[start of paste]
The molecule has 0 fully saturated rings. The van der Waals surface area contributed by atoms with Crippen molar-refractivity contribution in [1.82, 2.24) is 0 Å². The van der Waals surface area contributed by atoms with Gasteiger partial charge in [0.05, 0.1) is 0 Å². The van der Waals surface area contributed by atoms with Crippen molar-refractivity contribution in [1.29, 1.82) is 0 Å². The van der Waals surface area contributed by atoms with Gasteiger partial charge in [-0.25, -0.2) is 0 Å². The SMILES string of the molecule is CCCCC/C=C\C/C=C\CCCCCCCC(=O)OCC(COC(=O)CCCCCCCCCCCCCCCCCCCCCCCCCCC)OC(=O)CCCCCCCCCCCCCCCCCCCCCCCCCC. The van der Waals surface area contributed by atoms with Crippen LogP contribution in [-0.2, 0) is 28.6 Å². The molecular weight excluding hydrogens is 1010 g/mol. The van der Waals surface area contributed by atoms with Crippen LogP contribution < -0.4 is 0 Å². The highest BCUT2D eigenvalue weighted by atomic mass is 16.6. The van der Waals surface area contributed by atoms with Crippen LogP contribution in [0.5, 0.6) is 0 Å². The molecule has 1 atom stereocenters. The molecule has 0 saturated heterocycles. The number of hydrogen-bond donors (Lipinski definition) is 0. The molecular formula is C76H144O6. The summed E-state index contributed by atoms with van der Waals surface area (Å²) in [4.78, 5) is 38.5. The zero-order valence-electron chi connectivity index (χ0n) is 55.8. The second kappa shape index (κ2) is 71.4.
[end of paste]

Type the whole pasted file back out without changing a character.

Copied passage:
The molecule has 0 fully saturated rings. The van der Waals surface area contributed by atoms with Crippen molar-refractivity contribution in [1.82, 2.24) is 0 Å². The van der Waals surface area contributed by atoms with Gasteiger partial charge in [0.05, 0.1) is 0 Å². The van der Waals surface area contributed by atoms with Crippen molar-refractivity contribution in [1.29, 1.82) is 0 Å². The van der Waals surface area contributed by atoms with Gasteiger partial charge in [-0.25, -0.2) is 0 Å². The SMILES string of the molecule is CCCCC/C=C\C/C=C\CCCCCCCC(=O)OCC(COC(=O)CCCCCCCCCCCCCCCCCCCCCCCCCCC)OC(=O)CCCCCCCCCCCCCCCCCCCCCCCCCC. The van der Waals surface area contributed by atoms with Crippen LogP contribution in [-0.2, 0) is 28.6 Å². The molecular weight excluding hydrogens is 1010 g/mol. The van der Waals surface area contributed by atoms with Crippen LogP contribution < -0.4 is 0 Å². The highest BCUT2D eigenvalue weighted by atomic mass is 16.6. The van der Waals surface area contributed by atoms with Crippen LogP contribution in [0.5, 0.6) is 0 Å². The molecule has 1 atom stereocenters. The molecule has 0 saturated heterocycles. The number of hydrogen-bond donors (Lipinski definition) is 0. The molecular formula is C76H144O6. The summed E-state index contributed by atoms with van der Waals surface area (Å²) in [4.78, 5) is 38.5. The zero-order valence-electron chi connectivity index (χ0n) is 55.8. The second kappa shape index (κ2) is 71.4.